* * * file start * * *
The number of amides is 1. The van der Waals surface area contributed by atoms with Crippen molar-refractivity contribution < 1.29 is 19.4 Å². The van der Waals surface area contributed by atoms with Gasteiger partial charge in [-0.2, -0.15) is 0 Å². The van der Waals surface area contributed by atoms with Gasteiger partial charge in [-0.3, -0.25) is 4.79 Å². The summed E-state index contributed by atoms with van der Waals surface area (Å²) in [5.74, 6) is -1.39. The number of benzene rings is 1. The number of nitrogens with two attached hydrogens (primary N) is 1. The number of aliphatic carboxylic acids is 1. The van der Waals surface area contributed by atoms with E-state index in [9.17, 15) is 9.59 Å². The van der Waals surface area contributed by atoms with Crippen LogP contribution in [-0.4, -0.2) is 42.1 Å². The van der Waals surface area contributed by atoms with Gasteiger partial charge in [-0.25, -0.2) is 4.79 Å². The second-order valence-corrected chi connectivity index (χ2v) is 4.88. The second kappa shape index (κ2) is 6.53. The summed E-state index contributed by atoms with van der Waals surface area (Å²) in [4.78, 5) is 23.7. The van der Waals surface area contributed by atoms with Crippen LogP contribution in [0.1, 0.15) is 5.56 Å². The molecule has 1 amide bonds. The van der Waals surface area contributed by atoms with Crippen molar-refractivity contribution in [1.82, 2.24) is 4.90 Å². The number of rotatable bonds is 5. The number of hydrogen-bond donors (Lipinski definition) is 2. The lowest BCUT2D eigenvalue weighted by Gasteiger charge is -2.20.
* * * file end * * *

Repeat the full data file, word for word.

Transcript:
The number of amides is 1. The van der Waals surface area contributed by atoms with Crippen molar-refractivity contribution < 1.29 is 19.4 Å². The van der Waals surface area contributed by atoms with Gasteiger partial charge in [-0.2, -0.15) is 0 Å². The van der Waals surface area contributed by atoms with Gasteiger partial charge in [-0.3, -0.25) is 4.79 Å². The summed E-state index contributed by atoms with van der Waals surface area (Å²) in [5.74, 6) is -1.39. The number of benzene rings is 1. The number of nitrogens with two attached hydrogens (primary N) is 1. The number of aliphatic carboxylic acids is 1. The van der Waals surface area contributed by atoms with E-state index in [9.17, 15) is 9.59 Å². The van der Waals surface area contributed by atoms with Crippen LogP contribution in [-0.4, -0.2) is 42.1 Å². The van der Waals surface area contributed by atoms with Gasteiger partial charge in [-0.25, -0.2) is 4.79 Å². The second-order valence-corrected chi connectivity index (χ2v) is 4.88. The second kappa shape index (κ2) is 6.53. The summed E-state index contributed by atoms with van der Waals surface area (Å²) in [4.78, 5) is 23.7. The van der Waals surface area contributed by atoms with Crippen LogP contribution in [0.1, 0.15) is 5.56 Å². The molecule has 1 amide bonds. The van der Waals surface area contributed by atoms with Crippen molar-refractivity contribution in [1.82, 2.24) is 4.90 Å². The number of rotatable bonds is 5. The number of hydrogen-bond donors (Lipinski definition) is 2. The lowest BCUT2D eigenvalue weighted by Gasteiger charge is -2.20.